Overall! Emily really sticks out to me from your cast - I'm curious about her. I'm curious to see how she might use Leo. I feel like I lean that she's deliberately trying to seduce him to help her find out about her past, but that could also be that it benefits her people, the hybrids, as well, and it's a very intriguing situation where a woman uses her privilege of beauty to help others. Her beauty was very emphasized so I think it becomes one of her tools. Unique! Enjoying this and liking the name Emily :) I also agree with another reviewer that you handled the exposition of this world really well! It can be so hard to do that stuff in SFF and this opening chapter does a nice balance, especially with the GEB explanations (which you're always good at) and a little be about the hybrids worked into dialogue - though, again, would perhaps consider a name change for "Chaos Emeralds" since I instantly thought "Sonic!" and I don't know if that's an allusion that you would want the reader to be taking away.
Thanks for the read! :D
| Victoria Best chapter 1 . 1/29/2016
This was an interesting start to the story. I loved some of the sentences you use, such as, "rumbling nose she made deep in her throat," and the descriptions of the characters, such as "milky blue eyes, cleft in the top of her nose." It's great to see that the characters are not beautiful - they have their 'flaws,' (not really flaws, just things that make them different) such as the cleft in her nose, which instantly makes them likeable and realistic. Too many stories nowadays are all about stunningly beautiful characters and I'm fed up of that. It's not real.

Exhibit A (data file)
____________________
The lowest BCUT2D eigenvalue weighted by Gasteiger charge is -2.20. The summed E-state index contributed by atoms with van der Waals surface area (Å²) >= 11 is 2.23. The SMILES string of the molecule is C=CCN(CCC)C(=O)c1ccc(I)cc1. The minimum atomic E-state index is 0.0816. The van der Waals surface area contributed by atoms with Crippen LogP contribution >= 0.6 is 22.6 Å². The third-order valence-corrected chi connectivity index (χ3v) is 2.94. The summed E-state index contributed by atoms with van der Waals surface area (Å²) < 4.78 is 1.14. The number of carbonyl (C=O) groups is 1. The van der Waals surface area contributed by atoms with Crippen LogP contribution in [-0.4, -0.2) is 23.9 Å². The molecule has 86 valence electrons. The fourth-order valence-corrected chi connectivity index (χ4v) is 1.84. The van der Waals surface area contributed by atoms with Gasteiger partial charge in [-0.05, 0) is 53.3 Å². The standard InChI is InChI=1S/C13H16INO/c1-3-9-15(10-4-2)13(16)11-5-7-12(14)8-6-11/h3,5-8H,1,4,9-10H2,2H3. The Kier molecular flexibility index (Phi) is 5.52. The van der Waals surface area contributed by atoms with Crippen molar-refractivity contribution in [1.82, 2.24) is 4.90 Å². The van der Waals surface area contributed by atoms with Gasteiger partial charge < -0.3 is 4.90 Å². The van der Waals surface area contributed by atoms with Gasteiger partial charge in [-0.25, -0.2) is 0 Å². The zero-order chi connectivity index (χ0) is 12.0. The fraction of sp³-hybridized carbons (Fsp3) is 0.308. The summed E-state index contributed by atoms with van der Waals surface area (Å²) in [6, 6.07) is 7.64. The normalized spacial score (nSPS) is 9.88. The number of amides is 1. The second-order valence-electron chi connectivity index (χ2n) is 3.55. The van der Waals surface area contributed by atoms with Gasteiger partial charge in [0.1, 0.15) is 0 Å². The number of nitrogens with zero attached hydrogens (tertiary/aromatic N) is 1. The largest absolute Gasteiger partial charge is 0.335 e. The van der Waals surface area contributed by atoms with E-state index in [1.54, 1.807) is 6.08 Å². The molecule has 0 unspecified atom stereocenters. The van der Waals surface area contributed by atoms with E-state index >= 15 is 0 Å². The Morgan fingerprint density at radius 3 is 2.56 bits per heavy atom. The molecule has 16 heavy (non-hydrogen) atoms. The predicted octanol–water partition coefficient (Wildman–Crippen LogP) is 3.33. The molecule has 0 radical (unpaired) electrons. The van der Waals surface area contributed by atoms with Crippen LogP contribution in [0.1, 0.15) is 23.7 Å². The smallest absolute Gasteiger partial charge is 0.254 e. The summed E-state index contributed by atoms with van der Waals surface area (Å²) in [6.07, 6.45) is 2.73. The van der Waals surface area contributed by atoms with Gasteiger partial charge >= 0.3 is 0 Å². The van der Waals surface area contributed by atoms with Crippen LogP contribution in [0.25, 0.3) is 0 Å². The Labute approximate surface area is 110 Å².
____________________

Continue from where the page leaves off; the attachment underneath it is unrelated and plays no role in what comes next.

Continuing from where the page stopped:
The part with Leo and Emily was fun to read, and you tackled the infoloading in a succinct, effective way, not too much and not too little, just enough to set up the plot and bring us into the world of the characters. Also, it never distracted from the piece or slowed it down, always added to it, so great job with that. However, the highlight of the piece for me was the beginning with Larissa and Emily. I could clearly see their closeness, and this sort of comfortable, homely relationship they have with each other. And I love the mention of the "pinkie-greenie promise!" You've done well with the characterisation here.
"Larissa had been sorry when ... had been away the previous night." The words 'had been' in a sentence can often be clumsy, but here you use them twice in one sentence, and then give us another 'had been' in the following sentence also. In fact, throughout the piece we get the 'had beens' and I personally would recommend getting rid of most of them. They are often listed as a 'pet peeve' of literary agents, who think that the clean, concise past tense is stronger, sharper and sounds less clumsy.
"She wasn't even pure human." Forgive me if I'm wrong, but I am sure I have seen exactly this line in another one of your pieces as a way to introduce the fact that the character is not normal. Try not to reuse lines. It's good to challenge yourself.
Otherwise, this was solid. Thanks for the read and keep writing!
| Guest chapter 1 . 7/13/2015
RG Depth #5,003
I like this part of the opening where we get this glimpse into Larissa’s head and see her attraction and actual respect for Emily: